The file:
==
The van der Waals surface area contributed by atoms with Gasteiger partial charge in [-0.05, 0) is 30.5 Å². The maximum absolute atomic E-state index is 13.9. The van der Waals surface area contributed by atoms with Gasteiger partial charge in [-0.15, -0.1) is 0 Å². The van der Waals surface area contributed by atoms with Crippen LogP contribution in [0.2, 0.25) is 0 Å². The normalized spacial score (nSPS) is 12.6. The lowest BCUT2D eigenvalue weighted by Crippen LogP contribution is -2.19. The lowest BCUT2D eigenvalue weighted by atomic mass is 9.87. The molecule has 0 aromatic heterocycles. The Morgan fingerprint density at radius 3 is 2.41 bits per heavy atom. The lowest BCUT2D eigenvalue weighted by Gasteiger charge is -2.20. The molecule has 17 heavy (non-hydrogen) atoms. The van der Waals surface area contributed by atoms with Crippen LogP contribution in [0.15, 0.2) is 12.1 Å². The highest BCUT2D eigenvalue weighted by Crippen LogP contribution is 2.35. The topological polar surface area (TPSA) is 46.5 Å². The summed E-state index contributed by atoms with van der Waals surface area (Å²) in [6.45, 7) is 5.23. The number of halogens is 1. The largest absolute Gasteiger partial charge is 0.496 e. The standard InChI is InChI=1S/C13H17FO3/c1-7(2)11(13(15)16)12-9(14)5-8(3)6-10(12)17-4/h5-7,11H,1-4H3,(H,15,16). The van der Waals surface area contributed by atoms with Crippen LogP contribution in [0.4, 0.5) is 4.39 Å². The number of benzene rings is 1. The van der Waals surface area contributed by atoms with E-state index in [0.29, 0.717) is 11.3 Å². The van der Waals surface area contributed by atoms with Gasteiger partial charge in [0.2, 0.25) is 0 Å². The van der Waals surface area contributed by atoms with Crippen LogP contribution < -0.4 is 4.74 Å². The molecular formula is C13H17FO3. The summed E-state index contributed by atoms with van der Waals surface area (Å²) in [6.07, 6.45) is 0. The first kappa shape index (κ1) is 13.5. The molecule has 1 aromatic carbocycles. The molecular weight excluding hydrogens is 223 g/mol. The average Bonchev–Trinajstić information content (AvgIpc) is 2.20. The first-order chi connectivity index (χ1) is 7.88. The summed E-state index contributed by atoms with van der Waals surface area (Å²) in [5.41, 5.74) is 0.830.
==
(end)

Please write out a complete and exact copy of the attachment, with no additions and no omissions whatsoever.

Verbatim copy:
The van der Waals surface area contributed by atoms with Gasteiger partial charge in [-0.05, 0) is 30.5 Å². The maximum absolute atomic E-state index is 13.9. The van der Waals surface area contributed by atoms with Gasteiger partial charge in [-0.15, -0.1) is 0 Å². The van der Waals surface area contributed by atoms with Crippen LogP contribution in [0.2, 0.25) is 0 Å². The normalized spacial score (nSPS) is 12.6. The lowest BCUT2D eigenvalue weighted by Crippen LogP contribution is -2.19. The lowest BCUT2D eigenvalue weighted by atomic mass is 9.87. The molecule has 0 aromatic heterocycles. The Morgan fingerprint density at radius 3 is 2.41 bits per heavy atom. The lowest BCUT2D eigenvalue weighted by Gasteiger charge is -2.20. The molecule has 17 heavy (non-hydrogen) atoms. The van der Waals surface area contributed by atoms with Crippen LogP contribution in [0.15, 0.2) is 12.1 Å². The highest BCUT2D eigenvalue weighted by Crippen LogP contribution is 2.35. The topological polar surface area (TPSA) is 46.5 Å². The summed E-state index contributed by atoms with van der Waals surface area (Å²) in [6.45, 7) is 5.23. The number of halogens is 1. The largest absolute Gasteiger partial charge is 0.496 e. The standard InChI is InChI=1S/C13H17FO3/c1-7(2)11(13(15)16)12-9(14)5-8(3)6-10(12)17-4/h5-7,11H,1-4H3,(H,15,16). The van der Waals surface area contributed by atoms with Crippen LogP contribution in [0.4, 0.5) is 4.39 Å². The number of benzene rings is 1. The van der Waals surface area contributed by atoms with E-state index in [0.29, 0.717) is 11.3 Å². The van der Waals surface area contributed by atoms with Gasteiger partial charge in [0.2, 0.25) is 0 Å². The van der Waals surface area contributed by atoms with Crippen LogP contribution < -0.4 is 4.74 Å². The molecular formula is C13H17FO3. The summed E-state index contributed by atoms with van der Waals surface area (Å²) in [6.07, 6.45) is 0. The first kappa shape index (κ1) is 13.5. The molecule has 1 aromatic carbocycles. The molecular weight excluding hydrogens is 223 g/mol. The average Bonchev–Trinajstić information content (AvgIpc) is 2.20. The first-order chi connectivity index (χ1) is 7.88. The summed E-state index contributed by atoms with van der Waals surface area (Å²) in [5.41, 5.74) is 0.830.